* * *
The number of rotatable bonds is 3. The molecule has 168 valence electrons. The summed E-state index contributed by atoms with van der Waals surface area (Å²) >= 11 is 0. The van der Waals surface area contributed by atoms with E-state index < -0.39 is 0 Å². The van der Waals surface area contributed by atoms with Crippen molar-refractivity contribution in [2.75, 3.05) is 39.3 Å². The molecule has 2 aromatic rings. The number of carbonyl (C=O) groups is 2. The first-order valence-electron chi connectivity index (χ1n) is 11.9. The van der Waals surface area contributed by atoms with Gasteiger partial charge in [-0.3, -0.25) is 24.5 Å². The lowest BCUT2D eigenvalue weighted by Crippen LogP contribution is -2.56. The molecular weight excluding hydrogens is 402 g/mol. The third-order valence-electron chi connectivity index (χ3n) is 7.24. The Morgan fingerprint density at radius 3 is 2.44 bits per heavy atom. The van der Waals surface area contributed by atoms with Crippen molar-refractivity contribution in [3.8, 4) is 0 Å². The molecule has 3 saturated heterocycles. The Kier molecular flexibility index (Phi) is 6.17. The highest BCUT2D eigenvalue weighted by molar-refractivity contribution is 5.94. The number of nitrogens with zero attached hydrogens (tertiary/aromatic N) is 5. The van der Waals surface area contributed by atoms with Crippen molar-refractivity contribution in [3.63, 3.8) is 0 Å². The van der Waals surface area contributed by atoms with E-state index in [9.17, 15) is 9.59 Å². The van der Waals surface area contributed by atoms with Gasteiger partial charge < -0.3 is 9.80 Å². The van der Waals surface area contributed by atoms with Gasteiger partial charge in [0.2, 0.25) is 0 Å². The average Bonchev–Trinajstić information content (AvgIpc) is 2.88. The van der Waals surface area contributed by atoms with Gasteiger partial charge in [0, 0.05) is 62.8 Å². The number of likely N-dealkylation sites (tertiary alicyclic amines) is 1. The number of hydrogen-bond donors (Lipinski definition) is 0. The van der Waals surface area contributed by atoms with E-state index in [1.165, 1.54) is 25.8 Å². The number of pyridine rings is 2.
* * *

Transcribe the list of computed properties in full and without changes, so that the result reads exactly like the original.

The number of rotatable bonds is 3. The molecule has 168 valence electrons. The summed E-state index contributed by atoms with van der Waals surface area (Å²) >= 11 is 0. The van der Waals surface area contributed by atoms with E-state index < -0.39 is 0 Å². The van der Waals surface area contributed by atoms with Crippen molar-refractivity contribution in [2.75, 3.05) is 39.3 Å². The molecule has 2 aromatic rings. The number of carbonyl (C=O) groups is 2. The first-order valence-electron chi connectivity index (χ1n) is 11.9. The van der Waals surface area contributed by atoms with Gasteiger partial charge in [-0.3, -0.25) is 24.5 Å². The lowest BCUT2D eigenvalue weighted by Crippen LogP contribution is -2.56. The molecular weight excluding hydrogens is 402 g/mol. The third-order valence-electron chi connectivity index (χ3n) is 7.24. The Morgan fingerprint density at radius 3 is 2.44 bits per heavy atom. The van der Waals surface area contributed by atoms with Crippen molar-refractivity contribution in [3.8, 4) is 0 Å². The molecule has 3 saturated heterocycles. The Kier molecular flexibility index (Phi) is 6.17. The highest BCUT2D eigenvalue weighted by molar-refractivity contribution is 5.94. The number of nitrogens with zero attached hydrogens (tertiary/aromatic N) is 5. The van der Waals surface area contributed by atoms with Crippen molar-refractivity contribution in [3.63, 3.8) is 0 Å². The van der Waals surface area contributed by atoms with E-state index in [9.17, 15) is 9.59 Å². The van der Waals surface area contributed by atoms with Gasteiger partial charge < -0.3 is 9.80 Å². The van der Waals surface area contributed by atoms with Gasteiger partial charge in [0.2, 0.25) is 0 Å². The average Bonchev–Trinajstić information content (AvgIpc) is 2.88. The van der Waals surface area contributed by atoms with Gasteiger partial charge in [0, 0.05) is 62.8 Å². The number of likely N-dealkylation sites (tertiary alicyclic amines) is 1. The number of hydrogen-bond donors (Lipinski definition) is 0. The van der Waals surface area contributed by atoms with E-state index in [1.165, 1.54) is 25.8 Å². The number of pyridine rings is 2.